Cesca shares this concern with many onlookers, as a general reluctance to raise taxes is seen as harmful to any potential economic growth. With a Republican majority in the House of Representatives, Democratic representatives were understandable shy about forcing the issue, especially given the great delay in reaching an agreement, with the bill signed on the day of the government’s self-imposed deadline.

While a compromise was struck in time to prevent the nation from defaulting on its debt and deepening the wound left by financial woes in 2008, few would say an air of compromise is truly in the air.

Leading up to the bill’s finalization, Congress found itself deadlocked last month, with Republican Senate leader Mitch McConnell, R-Kentucky, and House Speaker John Boehner refusing to vote to raise the debt ceiling if tax hikes were included in any deal. In a report from The Huffington Postlast month, Senator McConnell was quoted as saying that “Sadly, the Democrats' response has been a mystifying call for more stimulus spending and huge tax hikes on American job creators. That's not serious, and it is my hope that the president will take those off the table on Monday so that we can have a serious discussion about our country's economic future.” President Obama’s stimulus plan, along with his healthcare legislation, has long been a point of contention among Republicans and helped to turn productive debates about how to erase the nation’s massive debt into a partisan quarrel.

Some conservatives have even gone so far as to blame Obama for the current economic crisis. In his opinion piece “Looks Like We’re In a Recession, Not a ‘Recovery’” for, John Lott discusses the grim levels of unemployment in America, pinning the responsibility on the Obama administration. “Indeed, people giving up looking for work has been the hallmark of the Obama administration…during the Obama ‘recovery’ about 2.8 million more Americans have given up and completely stopped looking for work.” Unemployment and a general lack of job generation has been a serious issue for years; this began in 2008, however, before that year’s election had even been decided.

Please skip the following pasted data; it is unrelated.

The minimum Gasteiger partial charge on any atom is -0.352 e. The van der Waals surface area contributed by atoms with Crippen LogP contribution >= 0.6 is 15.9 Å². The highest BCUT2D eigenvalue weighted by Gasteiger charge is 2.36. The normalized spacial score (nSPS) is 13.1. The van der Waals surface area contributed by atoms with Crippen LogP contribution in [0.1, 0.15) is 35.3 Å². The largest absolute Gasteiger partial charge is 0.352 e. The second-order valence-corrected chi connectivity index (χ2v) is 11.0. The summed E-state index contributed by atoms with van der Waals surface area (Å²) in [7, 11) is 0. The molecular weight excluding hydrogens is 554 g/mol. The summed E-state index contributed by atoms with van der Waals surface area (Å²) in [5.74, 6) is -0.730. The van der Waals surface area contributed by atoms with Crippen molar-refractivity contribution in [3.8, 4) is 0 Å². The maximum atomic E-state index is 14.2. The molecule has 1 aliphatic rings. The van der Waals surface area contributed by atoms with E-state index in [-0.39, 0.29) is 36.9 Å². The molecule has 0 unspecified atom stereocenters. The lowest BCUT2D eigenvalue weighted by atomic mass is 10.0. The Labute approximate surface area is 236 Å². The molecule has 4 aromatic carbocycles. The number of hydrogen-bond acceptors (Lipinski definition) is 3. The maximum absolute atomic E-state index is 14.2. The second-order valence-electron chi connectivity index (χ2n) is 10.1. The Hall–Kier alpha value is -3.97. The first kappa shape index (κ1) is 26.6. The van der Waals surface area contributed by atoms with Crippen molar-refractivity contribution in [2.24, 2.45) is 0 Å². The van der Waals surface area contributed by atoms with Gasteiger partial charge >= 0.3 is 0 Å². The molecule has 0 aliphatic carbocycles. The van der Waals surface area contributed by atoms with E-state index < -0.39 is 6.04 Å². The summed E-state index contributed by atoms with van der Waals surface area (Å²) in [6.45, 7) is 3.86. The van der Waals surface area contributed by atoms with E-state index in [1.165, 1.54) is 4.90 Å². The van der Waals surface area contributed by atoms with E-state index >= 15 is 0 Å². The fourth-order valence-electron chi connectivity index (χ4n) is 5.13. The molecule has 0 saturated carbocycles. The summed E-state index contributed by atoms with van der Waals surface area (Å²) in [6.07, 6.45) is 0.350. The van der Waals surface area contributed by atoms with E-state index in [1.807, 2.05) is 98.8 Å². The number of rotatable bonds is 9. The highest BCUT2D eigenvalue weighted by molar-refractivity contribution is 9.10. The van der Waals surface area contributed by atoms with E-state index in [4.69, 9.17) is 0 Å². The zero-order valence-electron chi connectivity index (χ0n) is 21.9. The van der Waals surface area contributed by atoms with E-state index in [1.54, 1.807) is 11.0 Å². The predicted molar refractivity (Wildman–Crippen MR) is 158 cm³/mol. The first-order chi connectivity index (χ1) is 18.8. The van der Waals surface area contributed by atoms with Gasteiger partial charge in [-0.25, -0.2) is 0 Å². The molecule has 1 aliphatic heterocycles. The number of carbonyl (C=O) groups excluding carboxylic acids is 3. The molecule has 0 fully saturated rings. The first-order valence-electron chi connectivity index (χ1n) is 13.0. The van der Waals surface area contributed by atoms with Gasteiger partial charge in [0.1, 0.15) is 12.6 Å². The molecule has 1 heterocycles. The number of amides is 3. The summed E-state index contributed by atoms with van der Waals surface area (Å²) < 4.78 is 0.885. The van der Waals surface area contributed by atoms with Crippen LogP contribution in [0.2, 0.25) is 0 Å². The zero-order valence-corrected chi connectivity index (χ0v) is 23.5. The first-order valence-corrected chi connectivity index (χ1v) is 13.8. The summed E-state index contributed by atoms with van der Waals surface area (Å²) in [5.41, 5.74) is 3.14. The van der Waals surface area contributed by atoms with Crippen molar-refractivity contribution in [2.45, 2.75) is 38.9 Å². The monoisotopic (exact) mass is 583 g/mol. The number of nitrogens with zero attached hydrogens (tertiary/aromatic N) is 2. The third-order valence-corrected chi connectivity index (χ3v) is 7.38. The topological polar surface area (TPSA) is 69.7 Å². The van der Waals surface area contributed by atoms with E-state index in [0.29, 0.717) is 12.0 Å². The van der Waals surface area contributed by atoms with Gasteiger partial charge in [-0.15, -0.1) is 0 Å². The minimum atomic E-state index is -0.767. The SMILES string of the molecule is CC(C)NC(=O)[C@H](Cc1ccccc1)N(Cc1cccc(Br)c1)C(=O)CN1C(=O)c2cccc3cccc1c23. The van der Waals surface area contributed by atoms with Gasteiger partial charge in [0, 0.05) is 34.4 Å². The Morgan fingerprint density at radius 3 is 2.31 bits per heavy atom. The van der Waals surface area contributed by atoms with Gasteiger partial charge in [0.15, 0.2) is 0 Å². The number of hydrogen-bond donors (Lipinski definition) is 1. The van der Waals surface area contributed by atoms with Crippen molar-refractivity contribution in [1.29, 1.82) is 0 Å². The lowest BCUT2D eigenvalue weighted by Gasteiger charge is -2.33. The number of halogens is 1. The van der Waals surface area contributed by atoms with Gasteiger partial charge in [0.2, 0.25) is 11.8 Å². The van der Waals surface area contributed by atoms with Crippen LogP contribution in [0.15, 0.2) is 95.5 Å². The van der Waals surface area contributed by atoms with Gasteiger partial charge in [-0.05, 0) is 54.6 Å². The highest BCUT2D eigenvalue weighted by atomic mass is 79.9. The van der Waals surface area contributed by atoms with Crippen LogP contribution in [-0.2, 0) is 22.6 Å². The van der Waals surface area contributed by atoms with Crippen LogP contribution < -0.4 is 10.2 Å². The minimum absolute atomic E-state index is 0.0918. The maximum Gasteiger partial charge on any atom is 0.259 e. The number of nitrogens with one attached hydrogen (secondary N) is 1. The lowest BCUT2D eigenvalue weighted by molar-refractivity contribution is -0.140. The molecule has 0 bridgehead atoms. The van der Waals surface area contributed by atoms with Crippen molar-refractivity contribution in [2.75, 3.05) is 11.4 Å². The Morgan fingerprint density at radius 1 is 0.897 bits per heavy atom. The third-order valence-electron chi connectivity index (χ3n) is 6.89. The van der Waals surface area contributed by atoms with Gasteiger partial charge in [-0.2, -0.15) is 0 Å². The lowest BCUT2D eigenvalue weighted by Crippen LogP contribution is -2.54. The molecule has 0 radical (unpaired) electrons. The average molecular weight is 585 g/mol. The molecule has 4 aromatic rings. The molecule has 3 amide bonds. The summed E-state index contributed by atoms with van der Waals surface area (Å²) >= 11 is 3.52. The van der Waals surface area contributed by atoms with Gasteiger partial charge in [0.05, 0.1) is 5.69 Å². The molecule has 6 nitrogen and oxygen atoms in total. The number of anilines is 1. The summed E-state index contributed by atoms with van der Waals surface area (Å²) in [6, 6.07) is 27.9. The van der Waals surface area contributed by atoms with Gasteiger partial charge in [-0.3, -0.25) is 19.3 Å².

Democrats have not proved to be above squabbling, as Cesca, in his previously mentioned article, pins the economic downturn on Republicans, citing the huge tax breaks for corporations and the wealthy enacted by the Bush administration, with Obama forced into renewing them later on. He also cites the huge funds used for the wars in Afghanistan and Iraq as big contributors to the country’s debt.

The one thing both sides can both agree on is that the special committee of twelve chosen to decide where the additional $1.5 billion in spending cuts needs to proceed amicably. Without their cooperation, across the board cuts could potentially hurt the interests of both sides, with additional funds from American’s defense budget being eyed, in addition to the touchy institutions of Social Security and Medicare adjacent to the chopping block. A collaborative attitude is needed but is threatened by the positioning necessary for next year’s presidential election.